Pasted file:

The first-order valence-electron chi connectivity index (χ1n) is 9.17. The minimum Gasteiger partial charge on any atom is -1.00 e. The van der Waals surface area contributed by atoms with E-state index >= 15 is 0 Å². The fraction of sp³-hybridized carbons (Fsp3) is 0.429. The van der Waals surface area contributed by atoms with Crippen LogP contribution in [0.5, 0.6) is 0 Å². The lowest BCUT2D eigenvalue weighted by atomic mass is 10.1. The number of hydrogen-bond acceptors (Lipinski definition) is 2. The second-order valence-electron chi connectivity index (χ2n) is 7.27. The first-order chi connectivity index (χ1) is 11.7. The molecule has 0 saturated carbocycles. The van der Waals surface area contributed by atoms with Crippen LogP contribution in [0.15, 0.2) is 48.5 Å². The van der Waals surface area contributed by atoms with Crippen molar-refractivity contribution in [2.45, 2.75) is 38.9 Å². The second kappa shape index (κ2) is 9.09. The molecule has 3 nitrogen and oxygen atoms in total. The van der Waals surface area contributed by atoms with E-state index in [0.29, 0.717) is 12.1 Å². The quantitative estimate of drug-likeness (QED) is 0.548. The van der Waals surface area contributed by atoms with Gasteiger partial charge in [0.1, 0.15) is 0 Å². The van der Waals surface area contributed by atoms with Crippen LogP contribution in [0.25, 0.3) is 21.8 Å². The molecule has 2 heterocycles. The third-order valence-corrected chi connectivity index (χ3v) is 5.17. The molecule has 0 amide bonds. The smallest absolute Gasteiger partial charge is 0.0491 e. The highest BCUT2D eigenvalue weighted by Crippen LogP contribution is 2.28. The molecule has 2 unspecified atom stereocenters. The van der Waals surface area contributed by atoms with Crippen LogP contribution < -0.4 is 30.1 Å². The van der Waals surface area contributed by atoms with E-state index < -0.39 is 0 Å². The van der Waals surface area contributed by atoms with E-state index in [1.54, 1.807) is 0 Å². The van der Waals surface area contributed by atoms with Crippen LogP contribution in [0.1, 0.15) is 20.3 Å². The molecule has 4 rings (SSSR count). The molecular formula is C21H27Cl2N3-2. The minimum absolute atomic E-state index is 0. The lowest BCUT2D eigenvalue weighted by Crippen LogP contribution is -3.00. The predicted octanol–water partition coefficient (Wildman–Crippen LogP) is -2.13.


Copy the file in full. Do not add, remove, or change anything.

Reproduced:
The first-order valence-electron chi connectivity index (χ1n) is 9.17. The minimum Gasteiger partial charge on any atom is -1.00 e. The van der Waals surface area contributed by atoms with E-state index >= 15 is 0 Å². The fraction of sp³-hybridized carbons (Fsp3) is 0.429. The van der Waals surface area contributed by atoms with Crippen LogP contribution in [0.5, 0.6) is 0 Å². The lowest BCUT2D eigenvalue weighted by atomic mass is 10.1. The number of hydrogen-bond acceptors (Lipinski definition) is 2. The second-order valence-electron chi connectivity index (χ2n) is 7.27. The first-order chi connectivity index (χ1) is 11.7. The molecule has 0 saturated carbocycles. The van der Waals surface area contributed by atoms with Crippen LogP contribution in [0.15, 0.2) is 48.5 Å². The van der Waals surface area contributed by atoms with Crippen molar-refractivity contribution in [2.45, 2.75) is 38.9 Å². The second kappa shape index (κ2) is 9.09. The molecule has 3 nitrogen and oxygen atoms in total. The van der Waals surface area contributed by atoms with E-state index in [0.29, 0.717) is 12.1 Å². The quantitative estimate of drug-likeness (QED) is 0.548. The van der Waals surface area contributed by atoms with Gasteiger partial charge in [0.1, 0.15) is 0 Å². The van der Waals surface area contributed by atoms with Crippen LogP contribution in [0.25, 0.3) is 21.8 Å². The molecule has 2 heterocycles. The third-order valence-corrected chi connectivity index (χ3v) is 5.17. The molecule has 0 amide bonds. The smallest absolute Gasteiger partial charge is 0.0491 e. The highest BCUT2D eigenvalue weighted by Crippen LogP contribution is 2.28. The molecule has 2 unspecified atom stereocenters. The van der Waals surface area contributed by atoms with Crippen LogP contribution < -0.4 is 30.1 Å². The van der Waals surface area contributed by atoms with E-state index < -0.39 is 0 Å². The van der Waals surface area contributed by atoms with E-state index in [1.54, 1.807) is 0 Å². The van der Waals surface area contributed by atoms with Crippen LogP contribution in [0.1, 0.15) is 20.3 Å². The molecule has 4 rings (SSSR count). The molecular formula is C21H27Cl2N3-2. The minimum absolute atomic E-state index is 0. The lowest BCUT2D eigenvalue weighted by Crippen LogP contribution is -3.00. The predicted octanol–water partition coefficient (Wildman–Crippen LogP) is -2.13.